Better still, there is some opportunity to mitigate the initial cost of the increase by, in effect, asking suppliers to invoice early. In some cases, the VAT “time of supply” is ascertained by reference to the date of an invoice rather than the date on which a supply is actually made. So, an early invoice can advance the “tax point” for post-4 January supplies and, if issued before the rate increase, reduce the rate charged. If the “tax point” is before the date of the change, the current rate of 17.5% applies, even though the services may actually be carried out after 4 January.
This may sound too good to be true, and the potential for advancing the “tax point” to benefit from the 17.5% rate is not open-ended. In order to stop abuse, there are “antiforestalling” measures which, for example, would prevent this technique being used in relation to back-office services supplied by a connected party. However, in relation to third-party transactions on genuine commercial terms, insurance companies, along with other partially-exempt businesses, do have the opportunity to mitigate the initial cost of the rate increase.
“Click through” services
Finally, in an otherwise gloomy year, a little good news. HMRC has issued new guidance following its defeat in the Court of Appeal case, HMRC v Insurancewide.Com Services Ltd. The Court’s decision is not to be appealed, and HMRC now accepts that internet introduction services which direct potential clients to insurers, so-called “click through” services, may be exempt for VAT purposes provided (in particular) the service provider is more than a mere conduit.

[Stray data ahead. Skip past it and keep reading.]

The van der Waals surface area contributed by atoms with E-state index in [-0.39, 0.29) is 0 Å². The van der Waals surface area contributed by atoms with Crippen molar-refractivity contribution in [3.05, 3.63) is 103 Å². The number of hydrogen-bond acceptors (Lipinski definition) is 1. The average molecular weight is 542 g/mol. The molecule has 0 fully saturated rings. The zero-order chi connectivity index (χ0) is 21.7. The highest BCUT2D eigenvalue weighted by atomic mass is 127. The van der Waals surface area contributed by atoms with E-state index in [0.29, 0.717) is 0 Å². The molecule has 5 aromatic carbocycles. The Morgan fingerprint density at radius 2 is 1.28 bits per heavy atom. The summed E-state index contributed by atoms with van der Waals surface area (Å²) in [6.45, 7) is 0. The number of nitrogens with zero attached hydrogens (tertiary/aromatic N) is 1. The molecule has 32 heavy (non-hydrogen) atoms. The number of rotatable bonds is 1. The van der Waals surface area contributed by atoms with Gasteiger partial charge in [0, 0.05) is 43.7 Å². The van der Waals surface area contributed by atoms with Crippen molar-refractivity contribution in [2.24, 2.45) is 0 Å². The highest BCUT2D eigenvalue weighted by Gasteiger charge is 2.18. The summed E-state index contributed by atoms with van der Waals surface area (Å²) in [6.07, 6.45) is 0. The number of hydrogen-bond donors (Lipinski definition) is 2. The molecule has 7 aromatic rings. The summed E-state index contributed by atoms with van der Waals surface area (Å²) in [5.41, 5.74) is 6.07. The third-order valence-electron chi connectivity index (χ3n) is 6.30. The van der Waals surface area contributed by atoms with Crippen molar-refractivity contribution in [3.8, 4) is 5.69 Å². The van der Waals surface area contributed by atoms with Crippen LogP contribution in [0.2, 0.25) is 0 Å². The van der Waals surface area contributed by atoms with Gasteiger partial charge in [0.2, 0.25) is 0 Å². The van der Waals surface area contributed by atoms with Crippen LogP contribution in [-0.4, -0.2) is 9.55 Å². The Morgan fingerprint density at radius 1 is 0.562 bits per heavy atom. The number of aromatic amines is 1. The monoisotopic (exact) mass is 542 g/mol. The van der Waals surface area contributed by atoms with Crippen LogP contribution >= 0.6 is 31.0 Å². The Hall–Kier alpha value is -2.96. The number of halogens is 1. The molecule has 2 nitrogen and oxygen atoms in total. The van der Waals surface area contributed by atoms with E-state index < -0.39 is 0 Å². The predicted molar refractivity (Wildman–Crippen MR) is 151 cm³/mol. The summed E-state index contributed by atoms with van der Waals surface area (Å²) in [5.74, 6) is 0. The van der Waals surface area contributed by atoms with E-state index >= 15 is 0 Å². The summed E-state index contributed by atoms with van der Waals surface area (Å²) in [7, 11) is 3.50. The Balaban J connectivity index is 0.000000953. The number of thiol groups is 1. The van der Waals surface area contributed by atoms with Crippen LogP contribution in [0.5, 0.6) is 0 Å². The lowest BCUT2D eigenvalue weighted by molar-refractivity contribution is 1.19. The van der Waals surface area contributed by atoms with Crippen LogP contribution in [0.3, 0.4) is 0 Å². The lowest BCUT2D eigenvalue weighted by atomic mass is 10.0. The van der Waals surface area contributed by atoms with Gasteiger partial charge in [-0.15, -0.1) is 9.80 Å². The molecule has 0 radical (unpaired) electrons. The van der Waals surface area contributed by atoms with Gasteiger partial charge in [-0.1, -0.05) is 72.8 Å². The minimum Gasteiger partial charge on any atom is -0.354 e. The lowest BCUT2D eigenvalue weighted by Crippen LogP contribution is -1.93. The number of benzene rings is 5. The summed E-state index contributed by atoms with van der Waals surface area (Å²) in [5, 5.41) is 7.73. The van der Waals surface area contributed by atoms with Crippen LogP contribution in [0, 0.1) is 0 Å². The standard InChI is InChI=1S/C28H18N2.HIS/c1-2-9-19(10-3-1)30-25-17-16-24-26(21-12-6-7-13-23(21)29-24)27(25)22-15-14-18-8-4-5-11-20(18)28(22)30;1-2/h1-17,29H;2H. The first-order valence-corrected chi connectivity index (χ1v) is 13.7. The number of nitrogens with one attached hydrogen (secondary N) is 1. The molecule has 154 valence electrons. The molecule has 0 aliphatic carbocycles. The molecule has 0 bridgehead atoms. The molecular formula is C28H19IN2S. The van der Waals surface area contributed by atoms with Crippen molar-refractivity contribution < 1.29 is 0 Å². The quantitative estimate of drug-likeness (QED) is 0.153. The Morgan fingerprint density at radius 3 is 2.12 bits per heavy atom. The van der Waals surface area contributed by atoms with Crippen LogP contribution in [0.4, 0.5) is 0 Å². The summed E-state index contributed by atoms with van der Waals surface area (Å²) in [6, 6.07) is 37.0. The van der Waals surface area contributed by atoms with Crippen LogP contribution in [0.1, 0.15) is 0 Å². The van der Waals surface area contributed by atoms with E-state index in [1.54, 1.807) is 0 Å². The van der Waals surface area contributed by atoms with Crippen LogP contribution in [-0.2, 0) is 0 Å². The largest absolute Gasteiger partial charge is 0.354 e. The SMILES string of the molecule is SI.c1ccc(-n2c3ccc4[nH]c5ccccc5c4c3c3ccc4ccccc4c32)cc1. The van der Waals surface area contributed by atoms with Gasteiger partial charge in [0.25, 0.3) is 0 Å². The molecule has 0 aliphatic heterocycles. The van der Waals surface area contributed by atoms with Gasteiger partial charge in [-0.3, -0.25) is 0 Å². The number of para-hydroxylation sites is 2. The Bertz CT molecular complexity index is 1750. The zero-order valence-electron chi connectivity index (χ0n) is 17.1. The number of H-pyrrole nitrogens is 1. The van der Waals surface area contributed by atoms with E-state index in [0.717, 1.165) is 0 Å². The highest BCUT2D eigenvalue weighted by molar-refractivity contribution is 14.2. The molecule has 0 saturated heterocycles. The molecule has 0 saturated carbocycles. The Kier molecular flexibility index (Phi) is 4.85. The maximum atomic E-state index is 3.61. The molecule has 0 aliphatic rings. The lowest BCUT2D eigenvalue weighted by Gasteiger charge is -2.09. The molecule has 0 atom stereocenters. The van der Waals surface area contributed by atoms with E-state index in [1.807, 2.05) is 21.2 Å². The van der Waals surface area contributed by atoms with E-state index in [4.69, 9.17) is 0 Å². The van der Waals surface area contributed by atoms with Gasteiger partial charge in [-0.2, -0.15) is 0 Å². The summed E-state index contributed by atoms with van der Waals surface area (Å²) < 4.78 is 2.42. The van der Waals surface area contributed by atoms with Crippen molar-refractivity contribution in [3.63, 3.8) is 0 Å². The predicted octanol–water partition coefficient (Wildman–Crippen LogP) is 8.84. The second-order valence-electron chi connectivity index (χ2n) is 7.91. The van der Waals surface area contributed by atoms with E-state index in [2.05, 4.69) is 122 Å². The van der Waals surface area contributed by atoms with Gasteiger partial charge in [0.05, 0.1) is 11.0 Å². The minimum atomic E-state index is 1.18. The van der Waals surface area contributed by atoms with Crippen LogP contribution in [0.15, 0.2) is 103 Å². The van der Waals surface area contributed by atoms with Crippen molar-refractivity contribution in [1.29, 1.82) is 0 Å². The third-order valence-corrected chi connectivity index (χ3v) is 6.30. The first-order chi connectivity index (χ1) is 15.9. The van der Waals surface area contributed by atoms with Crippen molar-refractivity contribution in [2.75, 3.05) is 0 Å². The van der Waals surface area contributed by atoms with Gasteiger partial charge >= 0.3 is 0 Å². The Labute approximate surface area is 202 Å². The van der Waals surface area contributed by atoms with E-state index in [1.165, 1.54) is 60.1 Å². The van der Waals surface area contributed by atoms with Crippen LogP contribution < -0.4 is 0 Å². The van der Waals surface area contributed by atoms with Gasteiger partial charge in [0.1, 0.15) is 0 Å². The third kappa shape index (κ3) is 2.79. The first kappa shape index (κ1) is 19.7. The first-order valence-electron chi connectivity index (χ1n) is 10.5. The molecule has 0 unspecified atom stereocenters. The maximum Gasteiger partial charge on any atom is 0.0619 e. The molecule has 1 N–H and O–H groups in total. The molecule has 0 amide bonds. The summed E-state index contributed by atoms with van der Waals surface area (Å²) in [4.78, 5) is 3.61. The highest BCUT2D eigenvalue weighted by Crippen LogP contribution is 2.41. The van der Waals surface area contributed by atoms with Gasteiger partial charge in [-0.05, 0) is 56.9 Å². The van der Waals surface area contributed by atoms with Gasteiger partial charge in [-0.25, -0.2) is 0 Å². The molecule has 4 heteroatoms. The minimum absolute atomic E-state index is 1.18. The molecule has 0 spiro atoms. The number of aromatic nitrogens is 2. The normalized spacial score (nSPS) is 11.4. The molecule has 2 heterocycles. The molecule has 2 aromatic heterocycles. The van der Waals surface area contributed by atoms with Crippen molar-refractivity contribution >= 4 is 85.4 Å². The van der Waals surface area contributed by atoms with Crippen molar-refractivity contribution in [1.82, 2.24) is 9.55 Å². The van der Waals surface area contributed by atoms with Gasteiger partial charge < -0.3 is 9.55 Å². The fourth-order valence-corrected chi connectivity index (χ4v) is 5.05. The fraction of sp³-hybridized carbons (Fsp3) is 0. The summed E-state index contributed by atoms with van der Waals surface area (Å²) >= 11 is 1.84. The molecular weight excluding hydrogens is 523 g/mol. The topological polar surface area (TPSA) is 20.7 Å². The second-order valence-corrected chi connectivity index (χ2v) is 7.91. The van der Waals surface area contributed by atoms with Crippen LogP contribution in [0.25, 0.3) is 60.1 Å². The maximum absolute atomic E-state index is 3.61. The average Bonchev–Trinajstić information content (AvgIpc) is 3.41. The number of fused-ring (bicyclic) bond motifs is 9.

In order to meet this test, the service provider will need to satisfy four conditions:
- the services are provided by someone engaged in the business of putting insurers in touch with potential clients;
- the business provides the means by which potential clients are introduced to insurers;
- that introduction is made when the potential client is looking for insurance; and
- the introducer plays a proactive part in putting in place the arrangements under which the introduction is effected.
This guidance is a useful explanation of how the VAT exemption will be applied to web-based intermediary services, and HMRC has even confirmed that businesses can reclaim qualifying VAT overpaid under the old rules.